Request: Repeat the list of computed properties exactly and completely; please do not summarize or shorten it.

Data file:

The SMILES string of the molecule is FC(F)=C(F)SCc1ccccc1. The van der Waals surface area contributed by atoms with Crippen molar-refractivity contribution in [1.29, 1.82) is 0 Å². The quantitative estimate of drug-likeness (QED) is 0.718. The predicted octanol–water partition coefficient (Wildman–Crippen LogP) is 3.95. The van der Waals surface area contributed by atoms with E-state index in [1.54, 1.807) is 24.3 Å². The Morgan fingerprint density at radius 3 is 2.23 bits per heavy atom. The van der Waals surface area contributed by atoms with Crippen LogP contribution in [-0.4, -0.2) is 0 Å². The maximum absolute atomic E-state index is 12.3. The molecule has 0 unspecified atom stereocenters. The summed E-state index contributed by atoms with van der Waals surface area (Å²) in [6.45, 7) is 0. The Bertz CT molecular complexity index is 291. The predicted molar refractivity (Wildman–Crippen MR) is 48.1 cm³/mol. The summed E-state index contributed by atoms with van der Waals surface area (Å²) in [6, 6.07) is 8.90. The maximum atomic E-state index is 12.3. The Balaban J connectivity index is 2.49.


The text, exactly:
The SMILES string of the molecule is FC(F)=C(F)SCc1ccccc1. The van der Waals surface area contributed by atoms with Crippen molar-refractivity contribution in [1.29, 1.82) is 0 Å². The quantitative estimate of drug-likeness (QED) is 0.718. The predicted octanol–water partition coefficient (Wildman–Crippen LogP) is 3.95. The van der Waals surface area contributed by atoms with E-state index in [1.54, 1.807) is 24.3 Å². The Morgan fingerprint density at radius 3 is 2.23 bits per heavy atom. The van der Waals surface area contributed by atoms with Crippen LogP contribution in [-0.4, -0.2) is 0 Å². The maximum absolute atomic E-state index is 12.3. The molecule has 0 unspecified atom stereocenters. The summed E-state index contributed by atoms with van der Waals surface area (Å²) in [6.45, 7) is 0. The Bertz CT molecular complexity index is 291. The predicted molar refractivity (Wildman–Crippen MR) is 48.1 cm³/mol. The summed E-state index contributed by atoms with van der Waals surface area (Å²) in [6, 6.07) is 8.90. The maximum atomic E-state index is 12.3. The Balaban J connectivity index is 2.49.